Shame and guilt are moral emotions that result from deviations from internalized standards. Both constructs differ with respect to their genesis, to the emotions accompanying them, and to their behavioral consequences. Shame is associated with a loss of self-respect, social withdrawal, anger, and aggression. Guilt, on the other hand, supports prosocial behavior and motivates compensation for the inflicted loss. Based on repeated interviews with 1,243 offenders from six prisons for young offenders, the study examined to what extent feelings of shame and guilt experienced during a prison term influenced recidivism after release. An event-history analysis indicated that feelings of guilt at the beginning of a prison term correlated with lower rates of recidivism, and feelings of shame correlated with higher rates. Results are discussed with regard to their implications for further research and the justice system.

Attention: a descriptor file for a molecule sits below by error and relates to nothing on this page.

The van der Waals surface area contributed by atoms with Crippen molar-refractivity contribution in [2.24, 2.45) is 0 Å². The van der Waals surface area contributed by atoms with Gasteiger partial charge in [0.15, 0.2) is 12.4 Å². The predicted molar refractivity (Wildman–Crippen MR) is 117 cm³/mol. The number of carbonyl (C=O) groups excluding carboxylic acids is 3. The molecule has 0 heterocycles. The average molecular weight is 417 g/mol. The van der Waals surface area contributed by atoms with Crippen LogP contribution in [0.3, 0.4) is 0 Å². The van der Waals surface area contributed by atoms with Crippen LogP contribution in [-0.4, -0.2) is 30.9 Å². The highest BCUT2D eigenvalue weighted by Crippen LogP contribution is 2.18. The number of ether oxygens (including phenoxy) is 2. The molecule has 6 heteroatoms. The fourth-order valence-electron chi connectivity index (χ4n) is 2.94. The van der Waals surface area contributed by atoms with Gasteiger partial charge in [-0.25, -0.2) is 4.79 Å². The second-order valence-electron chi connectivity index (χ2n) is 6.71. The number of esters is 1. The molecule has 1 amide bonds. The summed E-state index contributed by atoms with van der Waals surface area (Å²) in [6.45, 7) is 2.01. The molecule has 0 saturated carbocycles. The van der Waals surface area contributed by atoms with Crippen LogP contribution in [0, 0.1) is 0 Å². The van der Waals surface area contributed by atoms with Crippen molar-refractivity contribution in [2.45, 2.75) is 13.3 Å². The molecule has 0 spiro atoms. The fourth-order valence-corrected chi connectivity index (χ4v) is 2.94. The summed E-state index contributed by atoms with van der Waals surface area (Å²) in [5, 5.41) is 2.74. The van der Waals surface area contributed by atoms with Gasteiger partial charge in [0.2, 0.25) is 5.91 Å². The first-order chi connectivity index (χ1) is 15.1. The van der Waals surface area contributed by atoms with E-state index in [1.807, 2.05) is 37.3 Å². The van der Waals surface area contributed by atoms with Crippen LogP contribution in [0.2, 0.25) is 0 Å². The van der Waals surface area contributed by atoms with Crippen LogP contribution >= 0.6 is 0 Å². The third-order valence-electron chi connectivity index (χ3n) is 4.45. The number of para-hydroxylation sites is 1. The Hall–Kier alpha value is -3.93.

Hosser, D., Windzio, M., & Greve, W. (2008). Guilt and shame as predictors of recidivism: A longitudinal study with young prisoners. Criminal Justice and Behavior, 35(1), 138-152.